The 150th anniversary of the Sand Creek Massacre passed recently and the use of the term “massacre” has carried great significance and stirred continued debate across the years. It also played into the planning and naming of the current memorial on Colorado’s eastern plains as "The Sand Creek Massacre National Historic Site." That story is told in historian Ari Kelman’s 2013 book “A Misplaced Massacre: Struggling Over the Memory of Sand Creek” published by the Harvard University Press. The title itself indicates part of this complex story, as determining the actual site the massacre was one of the first tasks in creating the National Historic Site.
In the book, Kelman explains how an “A team” of researchers went about finding the site and how many perspectives were brought into the process of developing, interpreting and naming the memorial, including using the word “massacre” for the time in the official name of a federally recognized historic site. It’s a book about both locating the geographic site and placing the event into historical memory.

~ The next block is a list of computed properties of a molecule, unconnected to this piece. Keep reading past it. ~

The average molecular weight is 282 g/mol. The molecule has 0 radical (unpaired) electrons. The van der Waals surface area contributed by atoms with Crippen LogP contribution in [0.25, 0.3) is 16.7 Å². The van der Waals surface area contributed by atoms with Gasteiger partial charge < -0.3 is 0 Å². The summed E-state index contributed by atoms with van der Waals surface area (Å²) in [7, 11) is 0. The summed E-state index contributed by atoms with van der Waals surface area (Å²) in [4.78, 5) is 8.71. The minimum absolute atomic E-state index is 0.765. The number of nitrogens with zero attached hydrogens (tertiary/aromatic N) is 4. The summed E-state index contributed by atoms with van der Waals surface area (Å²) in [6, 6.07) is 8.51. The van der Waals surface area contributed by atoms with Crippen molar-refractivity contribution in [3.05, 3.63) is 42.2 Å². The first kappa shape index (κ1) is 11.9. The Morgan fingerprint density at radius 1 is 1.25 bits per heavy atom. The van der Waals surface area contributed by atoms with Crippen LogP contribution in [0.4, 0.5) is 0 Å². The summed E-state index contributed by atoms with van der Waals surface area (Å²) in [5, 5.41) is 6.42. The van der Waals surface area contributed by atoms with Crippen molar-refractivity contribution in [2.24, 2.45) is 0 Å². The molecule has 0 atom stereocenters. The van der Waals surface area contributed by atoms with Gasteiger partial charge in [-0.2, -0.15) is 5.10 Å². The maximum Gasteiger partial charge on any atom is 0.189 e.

He shares stories from the book and from writing the book in an extended interview with Ryan Warner of Colorado Public Radio.